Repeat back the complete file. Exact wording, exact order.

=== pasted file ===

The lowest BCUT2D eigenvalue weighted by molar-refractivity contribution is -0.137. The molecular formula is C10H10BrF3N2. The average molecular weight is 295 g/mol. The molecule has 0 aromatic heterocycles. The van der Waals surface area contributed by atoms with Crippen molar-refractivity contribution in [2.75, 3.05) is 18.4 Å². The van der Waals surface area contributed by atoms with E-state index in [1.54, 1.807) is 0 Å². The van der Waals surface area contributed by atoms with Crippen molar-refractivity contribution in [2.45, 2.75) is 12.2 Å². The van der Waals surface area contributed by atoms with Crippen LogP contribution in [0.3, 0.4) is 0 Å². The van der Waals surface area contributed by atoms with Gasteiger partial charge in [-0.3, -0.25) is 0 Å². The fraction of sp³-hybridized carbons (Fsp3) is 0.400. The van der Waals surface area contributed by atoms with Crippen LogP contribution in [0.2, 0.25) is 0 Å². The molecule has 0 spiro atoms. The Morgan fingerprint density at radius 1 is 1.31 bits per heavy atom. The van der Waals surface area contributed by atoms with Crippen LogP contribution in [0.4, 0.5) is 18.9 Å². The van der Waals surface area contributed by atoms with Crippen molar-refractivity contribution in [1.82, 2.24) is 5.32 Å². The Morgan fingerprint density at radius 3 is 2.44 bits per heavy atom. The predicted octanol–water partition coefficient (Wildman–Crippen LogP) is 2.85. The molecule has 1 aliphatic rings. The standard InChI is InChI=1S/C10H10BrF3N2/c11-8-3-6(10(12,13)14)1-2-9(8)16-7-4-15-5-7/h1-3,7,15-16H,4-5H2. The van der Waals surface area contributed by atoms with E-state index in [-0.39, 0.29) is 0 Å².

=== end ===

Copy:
The lowest BCUT2D eigenvalue weighted by molar-refractivity contribution is -0.137. The molecular formula is C10H10BrF3N2. The average molecular weight is 295 g/mol. The molecule has 0 aromatic heterocycles. The van der Waals surface area contributed by atoms with Crippen molar-refractivity contribution in [2.75, 3.05) is 18.4 Å². The van der Waals surface area contributed by atoms with E-state index in [1.54, 1.807) is 0 Å². The van der Waals surface area contributed by atoms with Crippen molar-refractivity contribution in [2.45, 2.75) is 12.2 Å². The van der Waals surface area contributed by atoms with Crippen LogP contribution in [0.3, 0.4) is 0 Å². The van der Waals surface area contributed by atoms with Gasteiger partial charge in [-0.3, -0.25) is 0 Å². The fraction of sp³-hybridized carbons (Fsp3) is 0.400. The van der Waals surface area contributed by atoms with Crippen LogP contribution in [0.2, 0.25) is 0 Å². The molecule has 0 spiro atoms. The Morgan fingerprint density at radius 1 is 1.31 bits per heavy atom. The van der Waals surface area contributed by atoms with Crippen LogP contribution in [0.4, 0.5) is 18.9 Å². The van der Waals surface area contributed by atoms with Crippen molar-refractivity contribution in [1.82, 2.24) is 5.32 Å². The Morgan fingerprint density at radius 3 is 2.44 bits per heavy atom. The predicted octanol–water partition coefficient (Wildman–Crippen LogP) is 2.85. The molecule has 1 aliphatic rings. The standard InChI is InChI=1S/C10H10BrF3N2/c11-8-3-6(10(12,13)14)1-2-9(8)16-7-4-15-5-7/h1-3,7,15-16H,4-5H2. The van der Waals surface area contributed by atoms with E-state index in [-0.39, 0.29) is 0 Å².